The Mountains of Instead

Championing fiction as an escape from pandemics, politics and bad TV.

It's only because I CARE!

Like many avid readers, and I suspect even more book bloggers, I often get asked for reading recommendations.  I secretly relish being asked - there is nothing nicer than the opportunity to introduce books that you love to people that you care about.  However, as a YA book blogger, I also often get met with suspicion, incredulity and outright laughter when trying to persuade adult readers that there is writing of note on the Young Adult shelves.

Over the last few years, I've mulled over the reluctance for adults to venture into YA territory.  I understand it - there's a certain perception that teenage fiction is likely to be a bit rubbish.  They assume it will contain giggling girls who endlessly moon over their latest vampire boyfriend (because ALL teenage fiction has vampires, right?  Or at the very least a rogue werewolf) or perhaps think that it's all about the American high school experience.  With added vampires.  Really, S. Meyer has done YA few favours in terms of potential readers who aren't inclined towards the undead.

With this in mind I've carefully honed a list of titles that I believe will hook people.  Books that even when opened in cynicism are so moving, beautifully written, exciting or downright fun that they are impossible not to enjoy.  Even when your a grown up who REALLY doesn't want to.   Now I don't give everyone the same list - like a true pusher, I stagger my gifts, dripping them honey like, one by one, until the poor unsuspecting reader finds themselves drifting towards YA sections in bookstores and libraries across the land - but the top five, in reverse order are as follows:

Hold Me Closer, Necromancer - Lish McBride

Not enough people have read this, particularly not enough adults.  It is the closest thing to an out and out adult book that I have on the list with the protagonist Sam being older than most YA protagonists. It's also extremely funny.  If you have a friend who loves the Dresden Files then buy them this for Christmas... you won't regret it.

Jellicoe Road - Melina Marchetta

This book starts out with such a striking first chapter that I'm pretty sure no-one could put it down.  At once a beautiful study of identity it's also a gripping mystery and Marchetta's writing is some of the best I've read.

How I Live Now - Meg Rosoff

This, really, is probably the book that got me interested in YA writing.  It's mesmerising, tackles a fascinating and difficult subject matter and above all is beautifully written.  It is a gem and a suprise to anyone who believes YA to be depthless.

The Knife of Never Letting Go - Patrick Ness

Really, did you think I was going to NOT include this?  Truly extraordinary, Ness writes in a way uniquely his own - you won't find anything else out there like this, adult or young adult.  It is the book that I recommend to everyone, my test book in that if someone doesn't like this I start to wonder what might be wrong with them...

So all of these are well and good and have been recommended by me with some success - they really are excellent books and when passing on a bundle of YA these usually make the final cut.  However, what you really need when recommending is that hook - the book that is so enjoyable that the reader comes back to ask for more.  And that book is, in my experience:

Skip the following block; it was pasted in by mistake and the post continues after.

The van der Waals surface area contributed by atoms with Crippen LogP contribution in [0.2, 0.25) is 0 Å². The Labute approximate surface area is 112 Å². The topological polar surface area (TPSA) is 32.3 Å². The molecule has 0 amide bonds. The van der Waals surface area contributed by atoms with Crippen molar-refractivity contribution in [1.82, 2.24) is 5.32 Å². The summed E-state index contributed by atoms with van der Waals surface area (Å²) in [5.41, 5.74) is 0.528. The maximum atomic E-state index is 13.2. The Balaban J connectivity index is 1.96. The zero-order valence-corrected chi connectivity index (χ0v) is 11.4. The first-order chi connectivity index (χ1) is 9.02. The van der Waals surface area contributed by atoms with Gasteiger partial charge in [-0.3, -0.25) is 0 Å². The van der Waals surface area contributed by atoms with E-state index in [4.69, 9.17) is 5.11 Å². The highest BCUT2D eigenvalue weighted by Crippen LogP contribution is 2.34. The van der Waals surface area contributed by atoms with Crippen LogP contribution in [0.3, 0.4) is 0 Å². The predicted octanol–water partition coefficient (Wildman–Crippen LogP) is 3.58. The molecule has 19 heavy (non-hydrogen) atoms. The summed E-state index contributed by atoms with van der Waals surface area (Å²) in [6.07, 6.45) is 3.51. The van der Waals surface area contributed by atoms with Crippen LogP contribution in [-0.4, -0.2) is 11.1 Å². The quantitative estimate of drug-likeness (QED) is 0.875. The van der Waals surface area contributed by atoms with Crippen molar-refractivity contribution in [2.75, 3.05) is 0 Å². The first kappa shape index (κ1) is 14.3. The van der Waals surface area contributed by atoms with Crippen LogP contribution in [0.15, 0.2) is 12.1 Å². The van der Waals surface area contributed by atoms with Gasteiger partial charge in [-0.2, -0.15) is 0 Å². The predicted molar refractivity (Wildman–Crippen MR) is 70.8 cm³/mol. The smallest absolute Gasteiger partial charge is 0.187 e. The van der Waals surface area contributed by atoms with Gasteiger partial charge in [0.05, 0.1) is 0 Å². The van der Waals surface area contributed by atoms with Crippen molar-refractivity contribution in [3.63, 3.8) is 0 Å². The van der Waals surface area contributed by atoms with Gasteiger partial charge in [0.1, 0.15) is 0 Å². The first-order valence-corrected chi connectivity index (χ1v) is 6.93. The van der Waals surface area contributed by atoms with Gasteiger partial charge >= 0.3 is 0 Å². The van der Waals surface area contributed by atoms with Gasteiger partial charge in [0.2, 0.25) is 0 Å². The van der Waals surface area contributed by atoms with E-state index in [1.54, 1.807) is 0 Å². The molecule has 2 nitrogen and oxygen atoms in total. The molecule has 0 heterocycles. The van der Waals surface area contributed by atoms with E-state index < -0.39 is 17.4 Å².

City of Bones - Cassandra Clare

To be honest, this has always surprised me a bit.  I would regularly pass this book on to friends just because it is one of my personal favourites.  It's the book I read when I'm not well, the book I read when I'm stuck in a reading slump - in short, I love it and have since I first picked it up.  However, it's probably the most "teenage" of my entire list, it has a good bit of swooning over a suitably handsome boy (Oh, Jace...) and it has, whisper it, vampires.  Yet, almost without fail, it is the book that has people phoning up and asking for more - usually the next book in the series. From teenage girls to men in their forties, The Mortal Instruments is by far the most useful tool in my conversion-to-YA toolkit and really, I shouldn't be so stunned.  The writing is excellent, the characters fascinating, the world intriguing and the storyline truly original.  Want to convert a friend?  Clary, Simon and the gang are there to help you do it.

Now, I know I'm not the only book pusher out there - I'm certainly not the only one who gets asked for recommendations - so share your stories, people... what books have worked for you?  What books do you wish people would read more?  What converted you to YA?  Inquiring minds wish to know!  Until then, I'm off to read City of Bones. Again.  And the rest.  Ah, Jace.... where have you been?

All of the above titles are available in your local bookshop!  Isn't that great!  And in especially exciting news, The Mortal Instruments (books 1-3) are now available as a lovely jubbly box set - why buy one when you know they're going to love ALL THREE!


Catnip said…
Speak by Laurie Halse Anderson was my conversion book... not that I needed converting really, but it was the first "YA" I read. Also one of my go-to for recommendations. That and Elsewhere by Gabrielle Zevin.

And Knife. Always, *always* The Knife of Never Letting Go.

And as a cheeky Catnip pusher I'll often put Clash into an unwary adult (often boy's) hands. I think it's a perception-altering title.
Unknown said…
I couldn't agree more with you! Lucky for me I have great friends that believe in my recommendations and at least give YA a try.
Lauren said…
This is an excellent list. I actually tried to push How I Live Now on my mother a couple of years ago, and she already had it. I was *proud*.
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